NEW YORK -- From an office at the end of a Dallas runway in the 1980s, the modern airline business was born.
There, in cubicles with thin, gray carpet and shared computers, young graduates of the top business schools were tasked with making sense of deregulation -- a new era when the government no longer dictated routes or prices.
Under American Airlines' then-chief executive officer, Robert L. Crandall, they issued the first frequent flier miles, developed the hub system, and found a way to fill empty seats with deeply discounted fares. Standards were high. Perfection was demanded. Those who excelled were quickly promoted, regardless of how young or new to the company they were. At the time, being a financial analyst on the second floor of American's headquarters was unlike any other job in the industry.
Today, four of them run airlines -- including American.
"It was a magical time," Virgin America CEO David Cush, 51, says. "You didn't know where these guys were going to end up, but you knew you were hanging around with a bunch of smart guys."
US Airways CEO Doug Parker, 50, and Spirit Airlines CEO Ben Baldanza, 50, got their start alongside Mr. Cush.
Tom Horton, the other member of this airline Brat Pack, arguably hit it even bigger -- taking over as CEO of the airline where they all started.
The 1980s "was sort of a golden moment for American," says Michael Useem, director of the Center for Leadership and Change Management at the University of Pennsylvania's Wharton School.
Today, American struggles with old jets and high labor costs. Once the largest airline in the world, American is in third place behind Delta Air Lines Inc. and United-Continental Holdings Inc. But the most painful jab for the carrier came in November when American's parent, AMR Corp., sought Chapter 11 bankruptcy protection -- the same day it promoted Mr. Horton, 50.
American's success at molding future leaders echoes the success of big companies such as General Electric and Procter & Gamble. Those companies were known to weed out underperforming executives and give those who showed promise extra responsibilities.
"These companies made developing great leaders a defining element of their DNA," Mr. Useem says.
American didn't just create CEOs. Dozens of its young financial analysts from the 1980s went on to become top executives at most of the major airlines. Others held senior roles at travel companies including Orbitz and Royal Caribbean.
They all came to American because it was the center of innovation in an industry on the verge of a revolution. These young analysts were driven by their bosses and each other. And nobody pushed harder than Mr. Crandall.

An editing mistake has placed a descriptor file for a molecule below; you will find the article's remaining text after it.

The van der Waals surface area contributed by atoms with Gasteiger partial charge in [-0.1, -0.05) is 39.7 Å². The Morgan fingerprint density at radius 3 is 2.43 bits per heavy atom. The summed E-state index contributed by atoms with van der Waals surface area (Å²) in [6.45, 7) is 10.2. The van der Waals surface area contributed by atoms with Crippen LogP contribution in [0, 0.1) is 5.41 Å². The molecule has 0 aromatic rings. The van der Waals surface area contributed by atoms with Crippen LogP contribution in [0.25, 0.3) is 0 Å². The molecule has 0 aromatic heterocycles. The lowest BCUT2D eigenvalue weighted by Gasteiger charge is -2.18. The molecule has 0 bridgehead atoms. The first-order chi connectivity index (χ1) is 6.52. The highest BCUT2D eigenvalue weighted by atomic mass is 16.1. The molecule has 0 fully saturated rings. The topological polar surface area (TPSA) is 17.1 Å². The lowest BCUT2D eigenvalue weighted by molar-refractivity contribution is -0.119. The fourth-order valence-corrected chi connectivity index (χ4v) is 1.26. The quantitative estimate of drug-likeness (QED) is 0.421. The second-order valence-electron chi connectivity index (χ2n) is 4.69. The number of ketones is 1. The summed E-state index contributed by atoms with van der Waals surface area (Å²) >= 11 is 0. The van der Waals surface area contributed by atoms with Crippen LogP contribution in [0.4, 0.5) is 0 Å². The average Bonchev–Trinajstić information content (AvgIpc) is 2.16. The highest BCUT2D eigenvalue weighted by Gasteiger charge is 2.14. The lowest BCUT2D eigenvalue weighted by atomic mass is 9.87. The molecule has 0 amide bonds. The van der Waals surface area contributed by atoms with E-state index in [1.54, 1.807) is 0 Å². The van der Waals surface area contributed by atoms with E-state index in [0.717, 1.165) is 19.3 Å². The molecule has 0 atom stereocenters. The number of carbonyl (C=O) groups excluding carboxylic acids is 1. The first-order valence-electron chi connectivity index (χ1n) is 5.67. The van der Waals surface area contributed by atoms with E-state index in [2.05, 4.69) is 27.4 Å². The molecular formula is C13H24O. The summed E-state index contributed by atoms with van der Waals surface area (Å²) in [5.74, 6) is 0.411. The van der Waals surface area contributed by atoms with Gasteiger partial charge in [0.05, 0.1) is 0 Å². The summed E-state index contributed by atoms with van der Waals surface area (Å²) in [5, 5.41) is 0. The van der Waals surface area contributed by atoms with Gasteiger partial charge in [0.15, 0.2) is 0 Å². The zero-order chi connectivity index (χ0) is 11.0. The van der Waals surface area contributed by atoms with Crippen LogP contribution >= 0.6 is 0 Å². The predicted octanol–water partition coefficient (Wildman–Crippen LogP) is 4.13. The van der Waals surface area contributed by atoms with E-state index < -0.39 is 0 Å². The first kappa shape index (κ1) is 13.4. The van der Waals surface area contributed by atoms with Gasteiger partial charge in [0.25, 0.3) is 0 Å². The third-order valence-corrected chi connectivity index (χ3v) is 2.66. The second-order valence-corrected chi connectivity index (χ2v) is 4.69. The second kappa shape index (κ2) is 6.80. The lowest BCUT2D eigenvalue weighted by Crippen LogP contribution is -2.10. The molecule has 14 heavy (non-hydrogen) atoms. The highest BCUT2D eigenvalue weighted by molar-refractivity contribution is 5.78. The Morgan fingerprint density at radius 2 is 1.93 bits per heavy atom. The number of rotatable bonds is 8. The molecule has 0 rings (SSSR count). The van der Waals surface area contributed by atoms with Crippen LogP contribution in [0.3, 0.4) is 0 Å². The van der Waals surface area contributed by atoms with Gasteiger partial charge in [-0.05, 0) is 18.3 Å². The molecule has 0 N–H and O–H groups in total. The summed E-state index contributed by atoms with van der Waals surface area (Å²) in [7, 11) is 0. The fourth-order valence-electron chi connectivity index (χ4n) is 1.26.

"The most competent got promoted very rapidly," says Mr. Crandall, who retired in 1998. "That made American a very good place to work. And the consequence of that is we attracted a lot of very, very bright people."
Three decades later, most still recall the CEO's persistence.
The worst thing you could do was say you didn't want to waste his time with the details. Mr. Crandall thrived on those details and demanded them of his staff. He was known to quiz station managers on how much they spent on rags. If they didn't know, they were told they didn't really understand their operation.
"They didn't care if you were too young or didn't have enough years of experience. All they cared about was if you were competent and able to do a good job," says Bernie Han, who worked at American from 1988 until 1991. He later became the chief financial officer at America West and then held that title at Northwest. He is now chief operating officer of Dish Network.
American's headquarters was an energetic place. Competition was fierce but friendly. The analysts often bounced ideas off each other while playing Nerf basketball in a cubicle.
"If somebody did good work, the other guy wanted to do better work," says Jeff Katz, an American alumnus who went on to become CEO of Swissair, then led the online travel company Orbitz before landing the top job at Nextag, an online shopping Web site.
Despite being at competing airlines today, many former American analysts still keep in touch. From the start, they were a social group.
After work, they drank beer at the Euless Yacht Club -- a land-locked dive bar that was the closest place to headquarters. Other nights, it was margaritas at Esparza's, a nearby Mexican restaurant.
There were Texas Rangers games, a basketball league that Mr. Parker played in, and the occasional lunchtime trip to Sonny Bryan's Smokehouse.
"We were all single and many people met their spouses there," says Teri L. Brooks, who rose to head human resources at American before leaving in 1996. She started the same year as David Brooks. Five and a half years later, they were married. He now runs American's cargo division.
Working at an airline meant free flights. Thursday night or Friday morning, a weekend destination was selected -- New York, London, the Caribbean, or skiing in Utah.
"We'd all pile into hotel rooms, sleep on the floor," Mr. Brooks says.
Sometimes a random gate was picked. The plane might be heading to Cancun or Kansas City. Fate would decide.
"I was never a fan of that game," says Mr. Cush. "It never worked out very well."